Limerick Minister O’Sullivan insists Labour supported Shortall

Nick Rabbitts

Reporter:

Nick Rabbitts

HOUSING Minister Jan O’Sullivan has insisted the higher echelons of the Labour party did stand up for Roisin Shortall before her resignation.

HOUSING Minister Jan O’Sullivan has insisted the higher echelons of the Labour party did stand up for Roisin Shortall before her resignation.

Ms Shortall resigned as Junior Health Minister last week over what she saw as a lack of support on public health reforms.

Sources close to the Dublin TD said she felt “badly let down” over a lack of support in her disagreement with senior colleague, Fine Gael Health Minister Dr James Reilly.

But speaking at a drugs conference at the Greenhills Hotel - which ironically was supposed to be opened by Ms Shortall - Ms O’Sullivan, filling in for her, said she believed “considerable support” was given.

“I don’t believe they failed to stand up for her. I believe she got considerable support from Eamon Gilmore and senior ministers. I have seen evidence of that,” she said.

Ms O’Sullivan voiced her disappointment over her party colleague’s resignation.

“I worked very closely with Roisin, and saw how committed and determined she was to carry out her job with regard to implementing the primary care elements of the programme for government,” she added.

Meanwhile, Ms O’Sullivan added she has a “very good” working relationship with her departmental colleague, Fine Gael’s Environment Minister Phil Hogan.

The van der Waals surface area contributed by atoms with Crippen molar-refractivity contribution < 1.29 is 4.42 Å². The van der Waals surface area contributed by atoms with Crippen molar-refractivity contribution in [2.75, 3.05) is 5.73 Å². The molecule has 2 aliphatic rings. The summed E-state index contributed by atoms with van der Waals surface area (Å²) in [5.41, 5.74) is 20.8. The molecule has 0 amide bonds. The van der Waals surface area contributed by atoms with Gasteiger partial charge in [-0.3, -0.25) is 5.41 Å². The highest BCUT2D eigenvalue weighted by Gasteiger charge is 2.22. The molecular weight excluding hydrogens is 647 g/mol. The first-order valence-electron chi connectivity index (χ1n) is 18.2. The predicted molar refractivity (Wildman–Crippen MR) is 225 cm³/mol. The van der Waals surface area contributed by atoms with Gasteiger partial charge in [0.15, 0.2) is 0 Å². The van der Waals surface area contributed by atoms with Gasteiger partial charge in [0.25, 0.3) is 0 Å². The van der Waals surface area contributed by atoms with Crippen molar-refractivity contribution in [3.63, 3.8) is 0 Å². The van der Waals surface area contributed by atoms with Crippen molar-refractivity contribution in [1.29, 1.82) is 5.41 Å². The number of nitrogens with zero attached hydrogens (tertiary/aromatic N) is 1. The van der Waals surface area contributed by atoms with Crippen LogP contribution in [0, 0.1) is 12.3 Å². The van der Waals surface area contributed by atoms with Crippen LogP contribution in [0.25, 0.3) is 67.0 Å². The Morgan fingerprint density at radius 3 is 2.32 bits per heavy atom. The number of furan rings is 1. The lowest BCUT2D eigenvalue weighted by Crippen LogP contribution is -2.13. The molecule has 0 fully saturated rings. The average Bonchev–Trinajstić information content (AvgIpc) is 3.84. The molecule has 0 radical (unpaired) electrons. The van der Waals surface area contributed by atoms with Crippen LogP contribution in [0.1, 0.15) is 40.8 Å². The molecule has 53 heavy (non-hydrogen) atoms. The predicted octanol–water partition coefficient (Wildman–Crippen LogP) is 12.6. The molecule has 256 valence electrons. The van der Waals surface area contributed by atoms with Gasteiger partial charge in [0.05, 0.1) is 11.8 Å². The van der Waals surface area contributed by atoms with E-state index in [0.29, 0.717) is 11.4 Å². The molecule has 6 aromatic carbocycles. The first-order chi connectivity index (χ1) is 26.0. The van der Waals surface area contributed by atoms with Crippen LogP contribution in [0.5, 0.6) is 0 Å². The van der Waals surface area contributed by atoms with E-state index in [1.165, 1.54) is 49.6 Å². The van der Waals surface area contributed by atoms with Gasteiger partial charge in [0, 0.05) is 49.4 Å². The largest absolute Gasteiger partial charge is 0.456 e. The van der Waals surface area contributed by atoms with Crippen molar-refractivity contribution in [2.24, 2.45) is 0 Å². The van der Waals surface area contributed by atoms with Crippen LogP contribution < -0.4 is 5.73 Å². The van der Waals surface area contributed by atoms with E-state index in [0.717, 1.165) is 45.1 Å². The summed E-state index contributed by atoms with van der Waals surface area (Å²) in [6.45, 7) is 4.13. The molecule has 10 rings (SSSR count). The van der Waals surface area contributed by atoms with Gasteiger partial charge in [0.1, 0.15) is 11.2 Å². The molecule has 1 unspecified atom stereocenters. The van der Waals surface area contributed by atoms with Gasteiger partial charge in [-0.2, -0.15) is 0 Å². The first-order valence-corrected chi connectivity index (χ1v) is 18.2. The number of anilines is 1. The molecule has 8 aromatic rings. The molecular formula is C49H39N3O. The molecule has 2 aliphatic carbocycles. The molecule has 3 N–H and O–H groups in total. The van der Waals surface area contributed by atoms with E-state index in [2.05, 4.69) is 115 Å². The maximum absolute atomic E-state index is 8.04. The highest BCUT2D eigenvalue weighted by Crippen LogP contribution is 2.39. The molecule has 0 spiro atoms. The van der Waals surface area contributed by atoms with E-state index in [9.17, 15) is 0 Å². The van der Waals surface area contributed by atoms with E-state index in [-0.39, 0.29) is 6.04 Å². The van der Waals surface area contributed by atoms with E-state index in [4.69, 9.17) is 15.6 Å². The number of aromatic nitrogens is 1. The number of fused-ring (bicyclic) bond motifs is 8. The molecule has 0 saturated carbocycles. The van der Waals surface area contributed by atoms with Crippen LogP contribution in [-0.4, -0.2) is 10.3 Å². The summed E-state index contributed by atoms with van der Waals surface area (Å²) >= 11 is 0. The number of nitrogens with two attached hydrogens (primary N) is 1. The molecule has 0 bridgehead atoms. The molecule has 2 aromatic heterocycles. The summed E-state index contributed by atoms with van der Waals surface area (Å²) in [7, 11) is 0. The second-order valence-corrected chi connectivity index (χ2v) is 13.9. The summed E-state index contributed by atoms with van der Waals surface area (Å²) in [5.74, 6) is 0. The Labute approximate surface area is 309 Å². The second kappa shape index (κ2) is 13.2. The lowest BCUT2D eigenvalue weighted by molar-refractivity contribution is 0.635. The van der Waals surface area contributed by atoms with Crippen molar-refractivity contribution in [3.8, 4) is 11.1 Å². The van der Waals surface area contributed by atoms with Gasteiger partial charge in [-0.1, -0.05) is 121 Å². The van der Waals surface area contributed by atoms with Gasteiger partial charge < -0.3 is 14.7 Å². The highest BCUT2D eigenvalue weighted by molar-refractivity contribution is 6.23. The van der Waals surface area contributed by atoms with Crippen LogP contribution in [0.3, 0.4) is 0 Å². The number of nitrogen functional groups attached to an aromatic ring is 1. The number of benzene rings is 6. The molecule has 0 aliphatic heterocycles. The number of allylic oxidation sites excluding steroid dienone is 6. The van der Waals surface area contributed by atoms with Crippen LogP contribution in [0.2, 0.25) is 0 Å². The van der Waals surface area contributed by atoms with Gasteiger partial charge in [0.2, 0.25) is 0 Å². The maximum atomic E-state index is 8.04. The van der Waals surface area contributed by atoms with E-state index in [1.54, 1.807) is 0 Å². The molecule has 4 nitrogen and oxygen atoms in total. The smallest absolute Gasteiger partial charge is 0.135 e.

This comes in spite of her expressing misgivings over his sending of a letter to his constituents stating a traveller family would not be allocated a house in Bonnettstown.

The row carried echoes of Ms Shortall’s falling-out with Dr Reilly.

But Ms O’Sullivan played this down, saying: “I have a very good working relation with Minister Hogan. We had a meeting in the department on Thursday morning in relation to the budgetary challenges we face. I argue the case for the sections in the department I am responsible for, and we work together in terms of delivering our goals.”

She confirmed she had met with Mr Hogan on that matter, but declined to comment on how he reacted.

“I have already stated publicly the naming of the family was not appropriate. I think maybe he feels like this now. But it is a matter for him to say on. It is pretty much as is already in the public arena. A letter was issued from his office, I said I would not have written such a letter,” she concluded.